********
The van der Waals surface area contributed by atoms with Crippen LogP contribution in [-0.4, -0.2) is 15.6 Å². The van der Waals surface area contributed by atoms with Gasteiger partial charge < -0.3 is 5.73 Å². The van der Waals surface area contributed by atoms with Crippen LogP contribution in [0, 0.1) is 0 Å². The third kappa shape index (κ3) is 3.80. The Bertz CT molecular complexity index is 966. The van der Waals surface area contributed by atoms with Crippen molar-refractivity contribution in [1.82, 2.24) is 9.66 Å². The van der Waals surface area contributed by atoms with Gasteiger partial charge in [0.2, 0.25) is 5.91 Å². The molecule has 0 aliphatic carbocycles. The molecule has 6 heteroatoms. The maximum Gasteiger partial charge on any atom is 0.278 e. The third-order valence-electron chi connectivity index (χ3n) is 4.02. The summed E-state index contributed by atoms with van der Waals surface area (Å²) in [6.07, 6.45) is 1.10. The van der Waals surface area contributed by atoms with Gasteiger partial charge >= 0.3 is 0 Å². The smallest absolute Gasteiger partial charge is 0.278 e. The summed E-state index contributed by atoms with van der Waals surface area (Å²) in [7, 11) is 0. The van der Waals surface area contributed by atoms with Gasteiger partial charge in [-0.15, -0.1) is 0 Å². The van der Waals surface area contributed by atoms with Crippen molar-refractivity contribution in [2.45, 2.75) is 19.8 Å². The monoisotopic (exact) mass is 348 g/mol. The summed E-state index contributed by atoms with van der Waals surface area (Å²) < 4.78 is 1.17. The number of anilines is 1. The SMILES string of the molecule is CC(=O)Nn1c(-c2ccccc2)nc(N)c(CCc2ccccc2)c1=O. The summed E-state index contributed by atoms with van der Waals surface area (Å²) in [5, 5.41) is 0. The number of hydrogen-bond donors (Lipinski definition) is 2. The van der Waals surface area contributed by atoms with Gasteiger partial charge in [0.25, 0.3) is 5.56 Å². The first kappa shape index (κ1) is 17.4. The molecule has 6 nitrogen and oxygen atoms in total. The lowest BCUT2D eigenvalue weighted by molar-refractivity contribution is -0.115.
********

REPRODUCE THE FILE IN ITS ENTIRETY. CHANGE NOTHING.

The van der Waals surface area contributed by atoms with Crippen LogP contribution in [-0.4, -0.2) is 15.6 Å². The van der Waals surface area contributed by atoms with Gasteiger partial charge < -0.3 is 5.73 Å². The van der Waals surface area contributed by atoms with Crippen LogP contribution in [0, 0.1) is 0 Å². The third kappa shape index (κ3) is 3.80. The Bertz CT molecular complexity index is 966. The van der Waals surface area contributed by atoms with Crippen molar-refractivity contribution in [1.82, 2.24) is 9.66 Å². The van der Waals surface area contributed by atoms with Gasteiger partial charge in [0.2, 0.25) is 5.91 Å². The molecule has 0 aliphatic carbocycles. The molecule has 6 heteroatoms. The maximum Gasteiger partial charge on any atom is 0.278 e. The third-order valence-electron chi connectivity index (χ3n) is 4.02. The summed E-state index contributed by atoms with van der Waals surface area (Å²) in [6.07, 6.45) is 1.10. The van der Waals surface area contributed by atoms with Gasteiger partial charge >= 0.3 is 0 Å². The smallest absolute Gasteiger partial charge is 0.278 e. The summed E-state index contributed by atoms with van der Waals surface area (Å²) in [7, 11) is 0. The van der Waals surface area contributed by atoms with Gasteiger partial charge in [-0.15, -0.1) is 0 Å². The van der Waals surface area contributed by atoms with Crippen molar-refractivity contribution in [2.45, 2.75) is 19.8 Å². The monoisotopic (exact) mass is 348 g/mol. The summed E-state index contributed by atoms with van der Waals surface area (Å²) < 4.78 is 1.17. The number of anilines is 1. The SMILES string of the molecule is CC(=O)Nn1c(-c2ccccc2)nc(N)c(CCc2ccccc2)c1=O. The summed E-state index contributed by atoms with van der Waals surface area (Å²) in [5, 5.41) is 0. The number of hydrogen-bond donors (Lipinski definition) is 2. The van der Waals surface area contributed by atoms with Gasteiger partial charge in [0.25, 0.3) is 5.56 Å². The first kappa shape index (κ1) is 17.4. The molecule has 6 nitrogen and oxygen atoms in total. The lowest BCUT2D eigenvalue weighted by molar-refractivity contribution is -0.115.